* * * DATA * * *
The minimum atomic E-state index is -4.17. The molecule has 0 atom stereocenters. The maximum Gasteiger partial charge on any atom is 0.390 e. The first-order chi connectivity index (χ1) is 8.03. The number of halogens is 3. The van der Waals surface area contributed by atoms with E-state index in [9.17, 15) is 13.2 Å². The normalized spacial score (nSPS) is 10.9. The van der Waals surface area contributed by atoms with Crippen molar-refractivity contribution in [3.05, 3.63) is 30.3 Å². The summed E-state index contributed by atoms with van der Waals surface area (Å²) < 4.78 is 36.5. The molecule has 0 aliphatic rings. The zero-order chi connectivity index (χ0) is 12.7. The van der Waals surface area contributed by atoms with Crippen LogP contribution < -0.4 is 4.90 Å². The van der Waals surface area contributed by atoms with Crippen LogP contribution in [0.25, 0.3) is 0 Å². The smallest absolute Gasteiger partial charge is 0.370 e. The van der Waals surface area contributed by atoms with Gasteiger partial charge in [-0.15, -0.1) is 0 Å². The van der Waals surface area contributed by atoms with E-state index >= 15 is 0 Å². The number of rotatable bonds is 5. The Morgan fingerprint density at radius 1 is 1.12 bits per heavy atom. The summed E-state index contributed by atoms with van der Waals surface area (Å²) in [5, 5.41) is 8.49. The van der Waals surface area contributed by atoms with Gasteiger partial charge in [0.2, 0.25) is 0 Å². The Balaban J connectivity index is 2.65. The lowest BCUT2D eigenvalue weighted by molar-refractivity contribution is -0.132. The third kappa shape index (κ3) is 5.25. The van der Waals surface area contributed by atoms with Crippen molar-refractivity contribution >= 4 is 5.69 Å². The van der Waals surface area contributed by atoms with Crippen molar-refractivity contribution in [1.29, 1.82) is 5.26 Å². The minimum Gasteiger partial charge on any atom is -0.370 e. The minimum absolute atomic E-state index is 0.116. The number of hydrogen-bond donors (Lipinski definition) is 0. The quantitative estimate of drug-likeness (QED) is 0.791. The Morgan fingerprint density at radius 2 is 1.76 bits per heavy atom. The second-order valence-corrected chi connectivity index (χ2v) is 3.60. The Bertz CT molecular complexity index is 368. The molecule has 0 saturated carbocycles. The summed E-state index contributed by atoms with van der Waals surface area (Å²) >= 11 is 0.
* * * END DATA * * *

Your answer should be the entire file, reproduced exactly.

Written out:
The minimum atomic E-state index is -4.17. The molecule has 0 atom stereocenters. The maximum Gasteiger partial charge on any atom is 0.390 e. The first-order chi connectivity index (χ1) is 8.03. The number of halogens is 3. The van der Waals surface area contributed by atoms with E-state index in [9.17, 15) is 13.2 Å². The normalized spacial score (nSPS) is 10.9. The van der Waals surface area contributed by atoms with Crippen molar-refractivity contribution in [3.05, 3.63) is 30.3 Å². The summed E-state index contributed by atoms with van der Waals surface area (Å²) < 4.78 is 36.5. The molecule has 0 aliphatic rings. The zero-order chi connectivity index (χ0) is 12.7. The van der Waals surface area contributed by atoms with Crippen LogP contribution < -0.4 is 4.90 Å². The van der Waals surface area contributed by atoms with Crippen LogP contribution in [0.25, 0.3) is 0 Å². The smallest absolute Gasteiger partial charge is 0.370 e. The van der Waals surface area contributed by atoms with Gasteiger partial charge in [-0.15, -0.1) is 0 Å². The van der Waals surface area contributed by atoms with E-state index >= 15 is 0 Å². The number of rotatable bonds is 5. The Morgan fingerprint density at radius 1 is 1.12 bits per heavy atom. The summed E-state index contributed by atoms with van der Waals surface area (Å²) in [5, 5.41) is 8.49. The van der Waals surface area contributed by atoms with Gasteiger partial charge in [0.2, 0.25) is 0 Å². The Balaban J connectivity index is 2.65. The lowest BCUT2D eigenvalue weighted by molar-refractivity contribution is -0.132. The third kappa shape index (κ3) is 5.25. The van der Waals surface area contributed by atoms with Crippen molar-refractivity contribution >= 4 is 5.69 Å². The van der Waals surface area contributed by atoms with Crippen molar-refractivity contribution in [1.29, 1.82) is 5.26 Å². The minimum Gasteiger partial charge on any atom is -0.370 e. The minimum absolute atomic E-state index is 0.116. The number of hydrogen-bond donors (Lipinski definition) is 0. The quantitative estimate of drug-likeness (QED) is 0.791. The Morgan fingerprint density at radius 2 is 1.76 bits per heavy atom. The second-order valence-corrected chi connectivity index (χ2v) is 3.60. The Bertz CT molecular complexity index is 368. The molecule has 0 saturated carbocycles. The summed E-state index contributed by atoms with van der Waals surface area (Å²) >= 11 is 0.